Max’s Birth

I was just about to write a post about the differences between both my births and the advantages of having an amazing midwife, then I realised while I’ve written about Max’s first few weeks in hospital, I haven’t actually dished out the gory birth story details. Here we go:

We had always known I’d be induced and we’d had a date for weeks that we were working towards, although a hospital stay at 32 weeks had meant we knew there was a fairly good chance we’d go earlier than 37 weeks.

As it was, we had a growth scan at 34+6 so the three of us (myself, Dylan and Alexandra) went along to the hospital with the intention of doing something fun in the afternoon before having some friends over that evening. At the scan it became apparent quickly to me that there was an issue. Normally they’d talk me through the details straightaway but instead the sonographer asked us to go and talk to our obstetrician. She said it looked as if our son’s growth had slowed down from the 50th centile to the 10th since the last scan four weeks previously. There was also a concern over the blood flow from the placenta indicating it had potentially started to fail.

The doctor said all this, combined with me having slightly raised blood pressure, meant now was probably the time to start the induction process.

We had to wait a couple of hours and my sister came to pick Alexandra up while my parents sorted out the arrangements for getting all our bags and hers sorted. Then we were shown to our bay in the induction suite.

At around 7.30pm that evening (Friday) I had the first prostin tablet inserted. Overnight Dylan stayed at my mom’s to try and get some rest (it’s nearer to the hospital than our house) and I had another tablet in the morning.

They ended up doing a third one because, while I was getting tightenings, they weren’t regular enough and my cervix wasn’t dilating very quickly. Then the doctor came at around 4pm on the Saturday to check if I could have my waters dilated, this was the most painful part of the process including giving birth! In fact the doctor who did the check came back a few days later and apologised to me for how awful the check was.

It was then a wait to get a room on the delivery suite: we were told it could take days although I was given priority because of my condition. In the end it was about 12 hours before we went round. In that time we’d gone on endless walks to try and progress things. I tried sitting on the birth ball but found it really uncomfortable this time round (although it did wonders helping me dilate during Alexandra’s labour).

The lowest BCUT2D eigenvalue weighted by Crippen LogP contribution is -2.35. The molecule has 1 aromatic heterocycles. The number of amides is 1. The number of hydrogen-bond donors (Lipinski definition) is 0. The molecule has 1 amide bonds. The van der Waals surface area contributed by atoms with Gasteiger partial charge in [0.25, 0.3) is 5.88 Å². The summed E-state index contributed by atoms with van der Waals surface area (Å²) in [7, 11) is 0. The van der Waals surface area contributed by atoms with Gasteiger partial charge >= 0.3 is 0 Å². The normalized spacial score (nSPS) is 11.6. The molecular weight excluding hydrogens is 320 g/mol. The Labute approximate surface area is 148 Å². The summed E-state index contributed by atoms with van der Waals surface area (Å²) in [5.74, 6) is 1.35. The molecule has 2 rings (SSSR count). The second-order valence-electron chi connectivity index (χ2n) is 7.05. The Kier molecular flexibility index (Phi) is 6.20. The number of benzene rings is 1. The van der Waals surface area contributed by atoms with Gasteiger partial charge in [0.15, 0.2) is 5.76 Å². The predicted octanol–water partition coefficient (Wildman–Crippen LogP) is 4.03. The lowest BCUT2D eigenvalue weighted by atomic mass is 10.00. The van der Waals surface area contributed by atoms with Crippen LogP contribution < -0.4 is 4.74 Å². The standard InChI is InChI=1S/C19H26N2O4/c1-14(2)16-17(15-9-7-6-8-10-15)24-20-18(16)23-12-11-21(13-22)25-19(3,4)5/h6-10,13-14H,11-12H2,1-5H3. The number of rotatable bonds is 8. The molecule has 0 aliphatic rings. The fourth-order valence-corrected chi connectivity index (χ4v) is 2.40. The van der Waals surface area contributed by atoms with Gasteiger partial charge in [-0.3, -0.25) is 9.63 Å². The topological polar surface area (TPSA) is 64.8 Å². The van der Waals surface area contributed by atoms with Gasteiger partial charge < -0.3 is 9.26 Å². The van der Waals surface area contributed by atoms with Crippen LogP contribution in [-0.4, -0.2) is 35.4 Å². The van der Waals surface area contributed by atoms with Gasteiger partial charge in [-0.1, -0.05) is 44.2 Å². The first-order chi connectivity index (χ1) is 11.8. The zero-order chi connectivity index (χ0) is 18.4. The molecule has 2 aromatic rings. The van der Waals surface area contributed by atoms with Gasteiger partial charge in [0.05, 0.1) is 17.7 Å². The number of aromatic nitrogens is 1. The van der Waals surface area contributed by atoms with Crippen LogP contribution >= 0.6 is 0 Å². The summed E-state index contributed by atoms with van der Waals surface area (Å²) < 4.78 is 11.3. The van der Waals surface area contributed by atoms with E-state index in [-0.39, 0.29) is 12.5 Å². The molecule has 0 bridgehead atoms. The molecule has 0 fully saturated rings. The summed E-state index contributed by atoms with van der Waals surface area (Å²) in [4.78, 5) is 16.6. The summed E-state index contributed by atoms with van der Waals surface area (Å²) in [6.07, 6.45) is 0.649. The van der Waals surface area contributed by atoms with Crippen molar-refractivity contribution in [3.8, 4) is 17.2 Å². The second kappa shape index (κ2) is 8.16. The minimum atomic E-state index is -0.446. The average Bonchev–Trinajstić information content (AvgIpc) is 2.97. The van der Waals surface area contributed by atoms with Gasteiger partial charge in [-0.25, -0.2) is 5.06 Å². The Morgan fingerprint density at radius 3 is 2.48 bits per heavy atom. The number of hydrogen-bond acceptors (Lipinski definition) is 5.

It then took an hour and a half to get a cannula in my arm before they could break my waters. Nothing much happened and then at 8am our midwife Antoinette came on duty. She was fabulous! She got everything organised straightaway and then after a couple of hours it was time to start the drip to see if they could progress my contractions.

Nothing happened for a while and then all of a sudden it was like a switch had been flipped. I went from 2cm to 5cm in a matter of minutes. They decided I could have an epidural (they’d said no originally because of the blood thinning injections I’m on – but it had been long enough since my last dose to make it safer) so I said I’d like one.

The anaesthetist came to have a chat to me about the procedure and I agreed to it but it became quickly apparent there wasn’t time. I had a check as Max’s heart rate had dropped a little, to see if he could tolerate the epidural, but by this point I was 8cm. I was just using gas and air (although probably mentioned a few times that it was painful and I’d really like some more pain relief!) and feeling really out of control during contractions. I then realised instead of concentrating on breathing in the gas and air during a contraction, I actually needed to focus on the fact my body wanted to push.

Because I had a ventouse delivery with Alexandra, I’d never experienced the urges to push so it took me a while to realise I just needed to trust my body and go with what it was telling me. Dylan said he could visibly see when that happened and I became much more focused and wasn’t thrashing around the place like I had been previously.

All of a sudden I was fully dilated and it was time to push. Then his head was out and one push later our son Max was born at 11.57am weighing 4lb 13.

He was lifted onto my chest and Dylan got  to cut the cord (for the first time even though Max is his fourth child – with Alex because she needed a bit of oxygen straightaway the doctors cut it). We had 15 minutes of skin to skin before he was taken for his checks and taken upstairs to transitional care while I was sorted out. Although that process was a lot easier this time (just a small tear with no stitches required compared to an episiotomy with 27 stitches).

Antoinette had said to us it would all happen quickly once it started and wasn’t she right! It was amazing to actually get to push the baby out by myself this time. As I mentioned earlier, I definitely want to discuss the differences between the births soon!

Harriet, Alexandra and Max x

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